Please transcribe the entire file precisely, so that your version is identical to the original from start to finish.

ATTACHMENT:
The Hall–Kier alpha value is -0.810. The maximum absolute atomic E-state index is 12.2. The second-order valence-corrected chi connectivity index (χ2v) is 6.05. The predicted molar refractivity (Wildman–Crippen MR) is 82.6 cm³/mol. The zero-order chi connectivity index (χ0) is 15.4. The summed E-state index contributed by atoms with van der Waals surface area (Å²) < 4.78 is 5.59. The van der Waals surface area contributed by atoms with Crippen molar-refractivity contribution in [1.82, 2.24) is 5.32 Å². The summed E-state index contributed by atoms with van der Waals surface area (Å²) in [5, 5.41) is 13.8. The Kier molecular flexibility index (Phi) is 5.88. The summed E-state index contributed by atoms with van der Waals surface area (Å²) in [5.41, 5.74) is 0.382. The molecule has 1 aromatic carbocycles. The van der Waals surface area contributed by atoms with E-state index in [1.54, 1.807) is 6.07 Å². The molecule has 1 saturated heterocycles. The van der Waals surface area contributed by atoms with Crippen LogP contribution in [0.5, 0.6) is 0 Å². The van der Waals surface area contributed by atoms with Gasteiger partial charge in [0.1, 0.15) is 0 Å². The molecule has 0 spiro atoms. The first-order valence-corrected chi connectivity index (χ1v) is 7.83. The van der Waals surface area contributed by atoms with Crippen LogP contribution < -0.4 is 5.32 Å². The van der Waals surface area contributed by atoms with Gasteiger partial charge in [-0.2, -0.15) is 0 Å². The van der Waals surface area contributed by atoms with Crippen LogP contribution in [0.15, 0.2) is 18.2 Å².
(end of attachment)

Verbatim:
The Hall–Kier alpha value is -0.810. The maximum absolute atomic E-state index is 12.2. The second-order valence-corrected chi connectivity index (χ2v) is 6.05. The predicted molar refractivity (Wildman–Crippen MR) is 82.6 cm³/mol. The zero-order chi connectivity index (χ0) is 15.4. The summed E-state index contributed by atoms with van der Waals surface area (Å²) < 4.78 is 5.59. The van der Waals surface area contributed by atoms with Crippen molar-refractivity contribution in [1.82, 2.24) is 5.32 Å². The summed E-state index contributed by atoms with van der Waals surface area (Å²) in [5, 5.41) is 13.8. The Kier molecular flexibility index (Phi) is 5.88. The summed E-state index contributed by atoms with van der Waals surface area (Å²) in [5.41, 5.74) is 0.382. The molecule has 1 aromatic carbocycles. The van der Waals surface area contributed by atoms with E-state index in [1.54, 1.807) is 6.07 Å². The molecule has 1 saturated heterocycles. The van der Waals surface area contributed by atoms with Crippen LogP contribution in [0.5, 0.6) is 0 Å². The van der Waals surface area contributed by atoms with Gasteiger partial charge in [0.1, 0.15) is 0 Å². The molecule has 0 spiro atoms. The first-order valence-corrected chi connectivity index (χ1v) is 7.83. The van der Waals surface area contributed by atoms with Crippen LogP contribution < -0.4 is 5.32 Å². The van der Waals surface area contributed by atoms with Gasteiger partial charge in [-0.2, -0.15) is 0 Å². The van der Waals surface area contributed by atoms with Crippen LogP contribution in [0.15, 0.2) is 18.2 Å².